by Gustavo Capdevila
(IPS) GENEVA -- Governments do not usually welcome visits from United Nations special rapporteurs on human rights. But what they really fear is a call from the Special Advisor on the Prevention of Genocide, Juan Mendez.
Mendez has only visited the east African nation of Sudan since UN Secretary-General Kofi Annan made him his special advisor on the question of genocide last August. And on that occasion, he joined a UN mission led by High Commissioner for Human Rights Louise Arbour.
Since then, Mendez's concern has focused on the case of Darfur, the western region of Sudan shaken over the past two years by violence that claimed the lives of around 300,000 members of black ethnic groups in that area.
In an interview with IPS, the UN official discussed the situation in Darfur as well as other aspects of his job.
IPS: What is your evaluation of the situation in Sudan?
JUAN MENDEZ: I think it's getting worse. Since September the threat has grown for those displaced by the violence, and there is a greater danger of massive attacks. The military presence of the African Union (AU) has increased, but the local forces that are fighting are getting used to the presence of foreign troops, and are largely able to avoid them. In some cases they have even attacked them.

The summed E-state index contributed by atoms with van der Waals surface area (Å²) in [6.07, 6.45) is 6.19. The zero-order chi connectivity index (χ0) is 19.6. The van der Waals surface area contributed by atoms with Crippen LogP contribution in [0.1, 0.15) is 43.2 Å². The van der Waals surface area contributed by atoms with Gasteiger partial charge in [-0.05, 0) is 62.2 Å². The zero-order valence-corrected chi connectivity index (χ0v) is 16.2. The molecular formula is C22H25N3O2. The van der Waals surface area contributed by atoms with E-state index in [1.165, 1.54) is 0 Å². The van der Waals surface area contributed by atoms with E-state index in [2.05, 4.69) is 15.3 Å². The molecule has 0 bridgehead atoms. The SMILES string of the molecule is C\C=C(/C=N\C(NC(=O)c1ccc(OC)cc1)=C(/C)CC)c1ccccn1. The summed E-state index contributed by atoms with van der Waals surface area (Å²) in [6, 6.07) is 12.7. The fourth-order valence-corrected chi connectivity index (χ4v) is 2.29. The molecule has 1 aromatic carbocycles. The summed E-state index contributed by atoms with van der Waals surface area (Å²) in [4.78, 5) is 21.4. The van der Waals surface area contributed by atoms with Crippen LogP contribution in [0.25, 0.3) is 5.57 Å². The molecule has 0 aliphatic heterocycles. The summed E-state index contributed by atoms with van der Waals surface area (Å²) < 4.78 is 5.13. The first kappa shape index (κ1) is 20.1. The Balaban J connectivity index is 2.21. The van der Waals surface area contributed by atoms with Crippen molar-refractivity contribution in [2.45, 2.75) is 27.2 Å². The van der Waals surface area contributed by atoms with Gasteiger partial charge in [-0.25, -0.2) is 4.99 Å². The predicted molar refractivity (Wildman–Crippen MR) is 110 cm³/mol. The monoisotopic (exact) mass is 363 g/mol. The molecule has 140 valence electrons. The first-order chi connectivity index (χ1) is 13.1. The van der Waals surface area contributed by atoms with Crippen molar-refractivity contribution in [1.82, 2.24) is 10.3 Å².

There have also been attacks on aid workers from humanitarian groups, which is bad enough in and of itself, besides giving rise to the possibility that humanitarian workers could withdraw and leave the people they are helping at even greater risk.
I believe this is a very important time for making decisions, because if we fail to curb the spread of violence, another catastrophe in Darfur could occur, as serious as the one the region suffered from mid-2003 to early 2004, and with unpredictable consequences.
IPS: Have you classified the situation in Darfur as a case of genocide?
JM: No, because my task is prevention. It is not up to me to decide on definitions. I am to act when I observe a situation that can lead to genocide if something is not done. If I were to classify the situation as genocide, that means I have arrived too late.
Besides, the task of determining whether or not what is occurring in Darfur amounts to genocide was assigned by the UN Security Council to an international commission of inquiry.
IPS: Are you in favour of a military intervention in that region?
JM: Despite the gravity of what I have seen, I'm not convinced that a non-consensual military intervention will improve things. On the contrary, it could make them much worse.
I do believe that in some cases the only solution is to send troops. But it must be a last resort, and the possible consequences must be gauged.
IPS: Have you recently focused on Nepal?
JM: We have been observing the situation and analyzing events, without taking public or private actions. The case of Nepal reveals that it is not clear whether my mandate allows me to act when the violence is not related to ethnic, religious or racial questions, but is merely ideological.
IPS: What about the Genocide Convention?
JM: The definition of genocide in the 1948 Convention does not specifically exclude violence generated by ideological or political causes, but it doesn't include it either.